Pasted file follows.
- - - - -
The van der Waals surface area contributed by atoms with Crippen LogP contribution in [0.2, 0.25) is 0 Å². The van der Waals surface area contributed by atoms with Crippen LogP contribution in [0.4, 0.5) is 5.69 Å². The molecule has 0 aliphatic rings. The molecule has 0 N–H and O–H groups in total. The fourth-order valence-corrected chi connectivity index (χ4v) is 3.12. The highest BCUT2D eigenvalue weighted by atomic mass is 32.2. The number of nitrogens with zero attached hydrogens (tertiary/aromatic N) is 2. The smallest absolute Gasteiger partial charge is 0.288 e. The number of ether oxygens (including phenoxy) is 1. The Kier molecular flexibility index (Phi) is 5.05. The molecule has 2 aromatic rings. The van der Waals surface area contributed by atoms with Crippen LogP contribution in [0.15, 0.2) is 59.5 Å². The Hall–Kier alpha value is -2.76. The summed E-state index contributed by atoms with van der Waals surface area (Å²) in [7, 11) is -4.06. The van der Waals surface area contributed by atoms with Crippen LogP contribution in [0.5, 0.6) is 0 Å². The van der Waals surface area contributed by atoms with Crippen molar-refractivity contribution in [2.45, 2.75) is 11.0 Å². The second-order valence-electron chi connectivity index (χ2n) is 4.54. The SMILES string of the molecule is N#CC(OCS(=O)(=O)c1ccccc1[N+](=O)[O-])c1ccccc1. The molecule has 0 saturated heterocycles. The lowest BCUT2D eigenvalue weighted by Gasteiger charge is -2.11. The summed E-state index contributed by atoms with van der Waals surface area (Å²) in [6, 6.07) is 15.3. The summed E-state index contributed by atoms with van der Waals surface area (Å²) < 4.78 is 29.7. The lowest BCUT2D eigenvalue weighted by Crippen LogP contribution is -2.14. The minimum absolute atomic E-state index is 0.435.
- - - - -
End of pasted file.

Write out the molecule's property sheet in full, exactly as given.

The van der Waals surface area contributed by atoms with Crippen LogP contribution in [0.2, 0.25) is 0 Å². The van der Waals surface area contributed by atoms with Crippen LogP contribution in [0.4, 0.5) is 5.69 Å². The molecule has 0 aliphatic rings. The molecule has 0 N–H and O–H groups in total. The fourth-order valence-corrected chi connectivity index (χ4v) is 3.12. The highest BCUT2D eigenvalue weighted by atomic mass is 32.2. The number of nitrogens with zero attached hydrogens (tertiary/aromatic N) is 2. The smallest absolute Gasteiger partial charge is 0.288 e. The number of ether oxygens (including phenoxy) is 1. The Kier molecular flexibility index (Phi) is 5.05. The molecule has 2 aromatic rings. The van der Waals surface area contributed by atoms with Crippen LogP contribution in [0.15, 0.2) is 59.5 Å². The Hall–Kier alpha value is -2.76. The summed E-state index contributed by atoms with van der Waals surface area (Å²) in [7, 11) is -4.06. The van der Waals surface area contributed by atoms with Crippen LogP contribution in [0.5, 0.6) is 0 Å². The van der Waals surface area contributed by atoms with Crippen molar-refractivity contribution in [2.45, 2.75) is 11.0 Å². The second-order valence-electron chi connectivity index (χ2n) is 4.54. The SMILES string of the molecule is N#CC(OCS(=O)(=O)c1ccccc1[N+](=O)[O-])c1ccccc1. The molecule has 0 saturated heterocycles. The lowest BCUT2D eigenvalue weighted by Gasteiger charge is -2.11. The summed E-state index contributed by atoms with van der Waals surface area (Å²) in [6, 6.07) is 15.3. The summed E-state index contributed by atoms with van der Waals surface area (Å²) < 4.78 is 29.7. The lowest BCUT2D eigenvalue weighted by Crippen LogP contribution is -2.14. The minimum absolute atomic E-state index is 0.435.